McDonald’s Corporation (NYSE: MCD) shares weakened this trading week even though the company reported better than expected first-quarter results.
The U.S. stock market remains under pressure as tighter monetary policy signals from the Federal Reserve and the war between Ukraine and Russia continue to make investors nervous.
The global comparable sales have increased by 11.8%
McDonald’s reported better than expected first-quarter results on Thursday; total revenue has increased by 10.7% Y/Y to $5.67 billion, slightly above expectations, while the non- GAAP earnings per share were $2.28 ( beats by $0.11).
The positive fact is that global comparable sales increased 11.8% in the first quarter despite facing cost pressures. McDonald’s also delivered a 3.5% comparable sales gain in the U.S. compared with the first quarter in 2021.
The continued reduction of COVID-related government restrictions positively influenced sales growth, but strategic menu price increases and strong marketing promotions also had a big influence.
On the other side, the company’s businesses in Russia and Ukraine dragged on the profit line and net income for the first quarter fell to $1.104 billion from $1.54 billion a year ago.
McDonald’s has suspended operations in Russia and Ukraine, and the results included $27 million of costs related to the continuation of employee salaries, lease, and supplier payments, as well as $100 million of costs for inventory in the company’s supply chain. Chris Kempczinski, CEO of McDonald’s, said:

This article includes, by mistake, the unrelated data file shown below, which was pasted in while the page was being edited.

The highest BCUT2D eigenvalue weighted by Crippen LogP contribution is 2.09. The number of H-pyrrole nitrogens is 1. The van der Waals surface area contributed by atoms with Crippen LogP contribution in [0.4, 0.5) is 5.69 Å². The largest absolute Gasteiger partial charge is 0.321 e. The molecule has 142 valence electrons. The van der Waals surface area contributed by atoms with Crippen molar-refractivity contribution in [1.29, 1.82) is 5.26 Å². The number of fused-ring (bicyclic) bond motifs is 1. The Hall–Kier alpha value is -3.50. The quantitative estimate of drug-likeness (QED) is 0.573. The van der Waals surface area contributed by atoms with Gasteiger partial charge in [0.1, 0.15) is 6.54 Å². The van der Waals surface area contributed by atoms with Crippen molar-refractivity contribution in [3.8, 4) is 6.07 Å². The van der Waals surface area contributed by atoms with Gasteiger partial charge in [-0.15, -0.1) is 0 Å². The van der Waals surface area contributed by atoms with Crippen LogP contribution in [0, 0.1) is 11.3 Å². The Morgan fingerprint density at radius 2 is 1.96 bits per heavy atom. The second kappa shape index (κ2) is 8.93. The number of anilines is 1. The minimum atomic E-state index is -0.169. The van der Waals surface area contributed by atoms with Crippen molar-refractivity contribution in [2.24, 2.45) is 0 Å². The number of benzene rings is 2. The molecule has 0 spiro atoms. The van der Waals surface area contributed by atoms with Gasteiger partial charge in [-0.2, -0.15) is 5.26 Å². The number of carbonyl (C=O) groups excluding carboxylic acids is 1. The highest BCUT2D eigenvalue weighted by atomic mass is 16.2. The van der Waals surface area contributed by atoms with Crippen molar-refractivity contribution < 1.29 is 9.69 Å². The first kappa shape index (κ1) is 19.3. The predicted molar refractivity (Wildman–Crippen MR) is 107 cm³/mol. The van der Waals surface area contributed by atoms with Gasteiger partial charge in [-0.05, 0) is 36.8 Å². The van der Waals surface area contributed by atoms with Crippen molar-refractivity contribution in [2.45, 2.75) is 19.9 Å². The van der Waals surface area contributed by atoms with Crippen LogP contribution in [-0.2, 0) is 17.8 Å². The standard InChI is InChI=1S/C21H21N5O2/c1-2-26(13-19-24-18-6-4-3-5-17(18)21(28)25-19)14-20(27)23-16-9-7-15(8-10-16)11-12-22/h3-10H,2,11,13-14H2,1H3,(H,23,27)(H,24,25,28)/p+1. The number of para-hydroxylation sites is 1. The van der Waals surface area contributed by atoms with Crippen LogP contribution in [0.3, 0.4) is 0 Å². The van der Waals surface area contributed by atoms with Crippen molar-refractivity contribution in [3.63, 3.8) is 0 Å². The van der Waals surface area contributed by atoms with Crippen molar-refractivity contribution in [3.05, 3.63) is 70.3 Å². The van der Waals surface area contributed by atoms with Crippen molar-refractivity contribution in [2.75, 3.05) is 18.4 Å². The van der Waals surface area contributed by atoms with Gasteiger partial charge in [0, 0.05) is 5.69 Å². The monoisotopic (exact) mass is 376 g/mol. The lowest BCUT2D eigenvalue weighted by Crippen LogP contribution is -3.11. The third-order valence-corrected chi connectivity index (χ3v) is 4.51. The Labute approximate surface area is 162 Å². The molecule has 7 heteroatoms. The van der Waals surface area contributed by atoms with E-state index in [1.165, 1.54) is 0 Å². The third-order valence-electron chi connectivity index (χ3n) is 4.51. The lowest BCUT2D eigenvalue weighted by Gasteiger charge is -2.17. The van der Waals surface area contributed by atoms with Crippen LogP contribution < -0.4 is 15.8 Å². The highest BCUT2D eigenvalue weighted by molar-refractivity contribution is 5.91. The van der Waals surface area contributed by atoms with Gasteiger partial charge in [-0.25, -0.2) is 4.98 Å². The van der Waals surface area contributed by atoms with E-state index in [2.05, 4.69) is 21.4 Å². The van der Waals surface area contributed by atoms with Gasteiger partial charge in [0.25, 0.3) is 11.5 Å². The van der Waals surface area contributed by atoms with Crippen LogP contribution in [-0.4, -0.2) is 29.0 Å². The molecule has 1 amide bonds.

The past few years have demonstrated the resiliency of the McDonald’s brand and our ability to drive historical growth. We believe we’re well-positioned to weather unprecedented macro pressures like inflation, supply chain issues, labor availability, and COVID resurgences.
McDonald’s is well-positioned compared to peers in a turbulent environment, but with a $182 billion market capitalization, this company is not undervalued, and the risk/reward ratio is not good enough for “value” investors currently.
McDonald’s trades at more than fifteen times TTM EBITDA, the current dividend yield is around 2.2%, and the company will continue to operate in a challenging environment, affected by labor issues, significantly increased transportation costs, raw ingredients, and packaging inflation, and global supply chain challenges.
Because of this, it is probably not the best moment to buy McDonald’s shares at the current price, and if the U.S. stock market enters a more significant correction phase, the share price could be at much lower levels.
If the price jumps above $270, it would be a signal to trade shares, and the next target could be resistance at $280.
Rising above $280 supports the continuation of the positive trend for McDonald’s shares, but if the price falls below $200 support, it would be a strong “sell” signal.
McDonald’s reported better than expected first-quarter results on Thursday, and CEO Chris Kempczinski said that he believes that McDonald’s is well-positioned to weather unprecedented macro pressures like inflation, supply chain issues, labor availability, and COVID resurgences.
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